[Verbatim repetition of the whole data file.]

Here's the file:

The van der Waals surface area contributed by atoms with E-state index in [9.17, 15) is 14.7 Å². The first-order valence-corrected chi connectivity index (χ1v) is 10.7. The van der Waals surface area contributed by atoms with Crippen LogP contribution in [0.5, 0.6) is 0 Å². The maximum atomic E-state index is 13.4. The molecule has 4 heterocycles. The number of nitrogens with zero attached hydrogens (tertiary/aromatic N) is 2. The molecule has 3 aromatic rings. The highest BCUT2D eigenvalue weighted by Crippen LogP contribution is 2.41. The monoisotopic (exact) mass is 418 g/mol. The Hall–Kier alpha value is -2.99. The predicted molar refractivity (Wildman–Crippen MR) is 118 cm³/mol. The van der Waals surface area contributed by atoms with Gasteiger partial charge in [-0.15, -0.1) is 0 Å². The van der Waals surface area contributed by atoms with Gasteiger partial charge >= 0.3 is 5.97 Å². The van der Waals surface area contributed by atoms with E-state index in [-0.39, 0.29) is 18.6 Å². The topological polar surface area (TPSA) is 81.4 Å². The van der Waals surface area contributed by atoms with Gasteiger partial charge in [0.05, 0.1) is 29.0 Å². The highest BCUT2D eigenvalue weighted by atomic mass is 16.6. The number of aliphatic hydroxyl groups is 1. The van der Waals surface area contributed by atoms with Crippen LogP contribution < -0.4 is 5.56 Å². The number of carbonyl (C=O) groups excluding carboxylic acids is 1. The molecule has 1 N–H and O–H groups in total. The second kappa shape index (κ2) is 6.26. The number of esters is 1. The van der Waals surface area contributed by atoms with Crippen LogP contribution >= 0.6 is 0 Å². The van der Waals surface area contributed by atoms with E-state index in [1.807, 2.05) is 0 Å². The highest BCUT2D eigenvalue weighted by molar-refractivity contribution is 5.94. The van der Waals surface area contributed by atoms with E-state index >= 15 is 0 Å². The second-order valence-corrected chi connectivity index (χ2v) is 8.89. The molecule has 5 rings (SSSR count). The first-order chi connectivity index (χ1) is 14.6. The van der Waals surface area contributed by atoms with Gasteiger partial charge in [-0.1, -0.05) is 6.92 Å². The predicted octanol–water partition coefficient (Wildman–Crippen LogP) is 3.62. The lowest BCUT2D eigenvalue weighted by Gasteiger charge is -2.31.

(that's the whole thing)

The van der Waals surface area contributed by atoms with E-state index in [9.17, 15) is 14.7 Å². The first-order valence-corrected chi connectivity index (χ1v) is 10.7. The van der Waals surface area contributed by atoms with Crippen LogP contribution in [0.5, 0.6) is 0 Å². The maximum atomic E-state index is 13.4. The molecule has 4 heterocycles. The number of nitrogens with zero attached hydrogens (tertiary/aromatic N) is 2. The molecule has 3 aromatic rings. The highest BCUT2D eigenvalue weighted by Crippen LogP contribution is 2.41. The monoisotopic (exact) mass is 418 g/mol. The Hall–Kier alpha value is -2.99. The predicted molar refractivity (Wildman–Crippen MR) is 118 cm³/mol. The van der Waals surface area contributed by atoms with Gasteiger partial charge in [-0.15, -0.1) is 0 Å². The van der Waals surface area contributed by atoms with Gasteiger partial charge >= 0.3 is 5.97 Å². The van der Waals surface area contributed by atoms with E-state index in [-0.39, 0.29) is 18.6 Å². The topological polar surface area (TPSA) is 81.4 Å². The van der Waals surface area contributed by atoms with Gasteiger partial charge in [0.05, 0.1) is 29.0 Å². The highest BCUT2D eigenvalue weighted by atomic mass is 16.6. The number of aliphatic hydroxyl groups is 1. The van der Waals surface area contributed by atoms with Crippen LogP contribution < -0.4 is 5.56 Å². The number of carbonyl (C=O) groups excluding carboxylic acids is 1. The molecule has 1 N–H and O–H groups in total. The second kappa shape index (κ2) is 6.26. The number of esters is 1. The van der Waals surface area contributed by atoms with Crippen LogP contribution >= 0.6 is 0 Å². The van der Waals surface area contributed by atoms with E-state index in [1.807, 2.05) is 0 Å². The highest BCUT2D eigenvalue weighted by molar-refractivity contribution is 5.94. The van der Waals surface area contributed by atoms with E-state index >= 15 is 0 Å². The second-order valence-corrected chi connectivity index (χ2v) is 8.89. The molecule has 5 rings (SSSR count). The first-order chi connectivity index (χ1) is 14.6. The van der Waals surface area contributed by atoms with Gasteiger partial charge in [-0.1, -0.05) is 6.92 Å². The predicted octanol–water partition coefficient (Wildman–Crippen LogP) is 3.62. The lowest BCUT2D eigenvalue weighted by Gasteiger charge is -2.31.